Since the first Men in Black hit in 1997, the franchise has been a series of diminishing returns, from the lows of Men in Black 2 to the fun but flawed Men in Black 3. Men in Black International attempts to soft reboot the franchise and while it isn’t terrible, it literally does nothing new or original to justify its existence.
Tessa Thompson stars as Agent M, a probationary MiB agent who managed to track down the elusive agency after 20 years following an incident involving an alien as a child. M’s parents were neuralyzed but she was not and she became obsessed with the MiB and aliens. Impressing O (Emma Thompson) when she’s caught breaking into MiB HQ, she’s given her probationary status and sent to London to investigate some potential shady things going on at that MiB branch, run by High T (Liam Neeson). M is paired with H (Chris Hemsworth), a cocky and reckless agent who, along with High T, stopped an invasion by the evil Hive aliens, a species that absorbs and takes over its victims form. When a pair of Hive return and target a member of alien nobility, H and M come into possession of a powerful alien weapon but also learn that there is a mole in London MiB and have to figure out who to trust and how to deal with the weapon. The plot feels like it’s running through a checklist of tropes established in the MiB franchise and, even with all the globetrotting, it doesn’t do anything fun or interesting with the MiB franchise. There are a few fun hidden alien moments but it mostly feels uninspired and boring, like they wanted to just do a Mission: Impossible-style movie but got saddled with the MiB license. There’s a twist that is blatantly obvious from almost the opening frame and the villains, while visually interesting, are a non-presence but, besides Vincent D’Onofrio, the franchise has always had not great villains.
The big draw for this movie based on trailers and hype was the re-teaming of Chris Hemsworth and Tessa Thompson. The pair had a great back and forth in Thor: Ragnorak and they are both still incredibly charming but none of the comedy really pops. The whole movie feels like a first draft that is going to get punched up later and then it never did. Chris Hemsworth is comfortably in “dumb Thor” mode as H, coasting on his past exploits and handsomeness which drives fellow MiB agent C (Rafe Spall) up the wall and Kumail Nanjiani is reliably funny as Pawny, a diminutive alien warrior who pledges his loyalty to M. Tessa Thompson is more of the straight man in the pairing but she gets some fun moments and one-liners, mostly in exasperation with H’s antics. Rebecca Ferguson also seems to have fun as alien arms dealer Riza but the only thing that makes her an alien is a third arm, which feels extremely lazy. Actually, a lot of the aliens look pretty cheap and the designs are not great, definitely not up to the standards of the previous movies, and it could have used a few more practical creatures and fun gadgets and tech.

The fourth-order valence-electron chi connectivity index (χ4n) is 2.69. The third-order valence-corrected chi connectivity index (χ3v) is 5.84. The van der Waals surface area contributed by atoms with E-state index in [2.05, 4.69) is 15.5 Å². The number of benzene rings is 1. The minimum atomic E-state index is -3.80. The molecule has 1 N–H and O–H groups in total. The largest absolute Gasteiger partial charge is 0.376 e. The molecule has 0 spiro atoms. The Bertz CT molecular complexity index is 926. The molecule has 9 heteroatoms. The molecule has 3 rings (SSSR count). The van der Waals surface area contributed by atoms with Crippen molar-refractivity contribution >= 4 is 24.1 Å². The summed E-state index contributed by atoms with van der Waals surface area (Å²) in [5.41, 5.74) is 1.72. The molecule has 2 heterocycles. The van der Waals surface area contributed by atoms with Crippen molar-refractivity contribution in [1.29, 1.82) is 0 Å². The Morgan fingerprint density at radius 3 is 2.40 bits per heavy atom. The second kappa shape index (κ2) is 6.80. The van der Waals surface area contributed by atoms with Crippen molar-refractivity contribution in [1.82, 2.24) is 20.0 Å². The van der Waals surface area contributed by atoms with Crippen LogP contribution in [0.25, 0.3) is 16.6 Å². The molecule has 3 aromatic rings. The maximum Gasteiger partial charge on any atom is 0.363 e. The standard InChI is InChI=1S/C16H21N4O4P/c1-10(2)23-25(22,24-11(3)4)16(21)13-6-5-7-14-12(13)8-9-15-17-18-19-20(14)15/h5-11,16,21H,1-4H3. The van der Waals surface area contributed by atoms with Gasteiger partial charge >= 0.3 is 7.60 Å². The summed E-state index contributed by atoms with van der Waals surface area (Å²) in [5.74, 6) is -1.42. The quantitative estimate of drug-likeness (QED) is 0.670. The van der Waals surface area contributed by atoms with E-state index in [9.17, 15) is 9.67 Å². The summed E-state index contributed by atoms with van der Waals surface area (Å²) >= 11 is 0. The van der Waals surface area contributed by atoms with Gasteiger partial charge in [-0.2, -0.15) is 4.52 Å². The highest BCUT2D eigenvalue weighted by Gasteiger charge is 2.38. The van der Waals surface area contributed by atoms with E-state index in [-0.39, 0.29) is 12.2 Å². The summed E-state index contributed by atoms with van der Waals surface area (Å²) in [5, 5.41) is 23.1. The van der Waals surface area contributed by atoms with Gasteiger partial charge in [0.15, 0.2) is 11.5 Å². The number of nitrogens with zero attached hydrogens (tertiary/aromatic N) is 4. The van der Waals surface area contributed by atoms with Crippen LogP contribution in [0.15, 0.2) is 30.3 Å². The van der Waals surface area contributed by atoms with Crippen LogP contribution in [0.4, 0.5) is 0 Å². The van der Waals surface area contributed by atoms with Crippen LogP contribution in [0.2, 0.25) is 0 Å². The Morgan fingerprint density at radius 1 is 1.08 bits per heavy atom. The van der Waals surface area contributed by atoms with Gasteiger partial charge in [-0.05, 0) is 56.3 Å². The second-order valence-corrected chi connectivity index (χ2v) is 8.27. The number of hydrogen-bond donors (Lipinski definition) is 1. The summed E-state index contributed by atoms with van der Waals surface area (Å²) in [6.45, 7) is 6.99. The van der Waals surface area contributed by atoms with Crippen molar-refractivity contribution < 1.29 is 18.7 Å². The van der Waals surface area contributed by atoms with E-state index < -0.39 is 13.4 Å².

MiB: International is inoffensive but also completly unremarkable. It feels like the perfect Redbox or streaming movie, where you’ll find it in a few months and be like, “Oh right, they made a new MiB, guess I’ll check that out” but it is definitely not something to rush out to the theater and seek out. Chris Hemsworth and Tessa Thompson are great but this movie is definitely not a showcase for their chemistry and comedic chops.